Beware the Iron Law of Elitism'

August 25, 1995

It cannot have escaped anybody's attention that students are becoming both relatively and absolutely impoverished. First grants were frozen, and then they were cut, leaving most with too little for private sector rents or food, much less such luxuries as books.

The retort of Conservative (and probably one or two "New Labour") politicians is that "Britain now has an expanded higher education sector, with greater access than ever before . . .". Access may have increased in mathematical terms, but surviving as a student is harder than ever. Student income has been eroded to the point where the term "grant" is almost irony - there are student loans, but in the harsh economics of the l990s, would anybody voluntarily place themselves in that much debt?

The United Kingdom has preferred the "elite" approach, seeing education as being for the privileged few. If "privilege" is simply greater access to wealth via accidents of birth (rich parents who can get you through the best schools, etc), there is no justification for it in a civilised nation.

Higher education in the UK is a living, breathing example of what I would term the Iron Law of Elitism (ILE). ILE states that for every egalitarian development, an elitist regression must be enacted. Thus, university places are expanded, an egalitarian gesture, but then we are told that there is not enough money for all of these students, so grants are cut. The net result is the same as before, only now more of the privileged elite find their way into universities than before.

Indeed, many students I teach are merely middle-class kids who are at university because they have nothing better to do. Presumably many excellent minds from poorer homes are forced to stay away (they are conspicuous by their absence) because of the financial costs of doing a degree.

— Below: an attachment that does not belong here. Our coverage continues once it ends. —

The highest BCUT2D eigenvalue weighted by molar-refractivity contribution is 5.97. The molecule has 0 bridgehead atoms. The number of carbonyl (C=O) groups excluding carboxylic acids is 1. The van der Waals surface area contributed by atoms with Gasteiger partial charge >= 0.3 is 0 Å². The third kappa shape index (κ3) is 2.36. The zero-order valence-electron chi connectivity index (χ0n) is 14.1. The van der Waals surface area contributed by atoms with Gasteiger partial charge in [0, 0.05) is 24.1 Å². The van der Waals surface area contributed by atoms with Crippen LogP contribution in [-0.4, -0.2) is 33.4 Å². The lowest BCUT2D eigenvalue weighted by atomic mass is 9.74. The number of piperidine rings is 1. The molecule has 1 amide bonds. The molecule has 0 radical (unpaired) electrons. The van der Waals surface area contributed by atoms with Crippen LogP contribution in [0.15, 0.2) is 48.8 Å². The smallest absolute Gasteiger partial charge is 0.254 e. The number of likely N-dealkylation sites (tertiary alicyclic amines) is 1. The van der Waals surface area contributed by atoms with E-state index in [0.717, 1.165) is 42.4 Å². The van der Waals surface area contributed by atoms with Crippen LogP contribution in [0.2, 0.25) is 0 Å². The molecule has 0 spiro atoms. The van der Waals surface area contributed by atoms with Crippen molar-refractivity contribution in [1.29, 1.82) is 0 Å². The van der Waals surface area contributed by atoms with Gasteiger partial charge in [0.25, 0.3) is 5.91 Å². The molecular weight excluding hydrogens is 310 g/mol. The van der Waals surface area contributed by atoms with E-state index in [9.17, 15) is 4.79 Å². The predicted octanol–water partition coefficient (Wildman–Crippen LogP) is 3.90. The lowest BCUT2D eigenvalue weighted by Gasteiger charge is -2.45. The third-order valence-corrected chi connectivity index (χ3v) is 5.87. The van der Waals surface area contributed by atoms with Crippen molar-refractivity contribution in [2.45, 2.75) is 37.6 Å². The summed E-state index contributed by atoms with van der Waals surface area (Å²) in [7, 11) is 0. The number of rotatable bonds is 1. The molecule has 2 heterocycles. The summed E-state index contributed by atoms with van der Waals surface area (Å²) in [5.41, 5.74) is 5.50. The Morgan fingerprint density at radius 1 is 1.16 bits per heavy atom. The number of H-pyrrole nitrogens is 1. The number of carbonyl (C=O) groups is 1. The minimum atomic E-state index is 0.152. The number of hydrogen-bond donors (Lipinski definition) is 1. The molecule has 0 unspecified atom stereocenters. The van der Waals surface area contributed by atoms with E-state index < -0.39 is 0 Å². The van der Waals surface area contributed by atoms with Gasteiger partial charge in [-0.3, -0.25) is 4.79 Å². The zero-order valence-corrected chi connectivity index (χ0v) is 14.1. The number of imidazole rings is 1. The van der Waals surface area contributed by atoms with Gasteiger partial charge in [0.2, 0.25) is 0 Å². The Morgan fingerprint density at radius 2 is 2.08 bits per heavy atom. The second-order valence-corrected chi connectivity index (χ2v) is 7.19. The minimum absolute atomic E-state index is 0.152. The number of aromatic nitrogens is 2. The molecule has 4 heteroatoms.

The trend continues into the postgraduate sector. Now there are so many unemployed graduates, many want to improve their chances by taking a masters degree, but postgraduate teaching awards are virtually impossible to acquire - and harder still if, like me, you want to pursue a PhD.

This year, the Economic and Social Research Council had just 355 awards available for social sciences and 1,572 applicants. Thus, hard as it is for the children of working-class families to survive a bachelors degree, it is nigh im-possible for them even to begin a doctorate.

I am lucky enough to have wealthy parents who can support me through my degree, and am very grateful to them, but this could hardly be termed an "educational meritocracy", could it? I have applied four times in three years for postgraduate funding and each time been turned down, despite being well qualified. I could name several graduates I know who are not so lucky, and have had potentially brilliant careers cut short.

One result of this is that as university departments are not replacing retiring professors, and there are fewer people available to replace them, departments are becoming increasingly elderly. What will happen in ten years' time, when all the current academics reach retirement age, and potentially there are not enough young academics to go around?

Whichever way one considers it, the university sector is standing on the edge of a precipice, and if it should fall over the edge into pure elitism, then it will have a hard time justifying itself as the cutting edge of knowledge - it will merely be the repository of the young, rich and not necessarily bright.

Andrew Marks is about to begin his second PhD year at the University of Liverpool.

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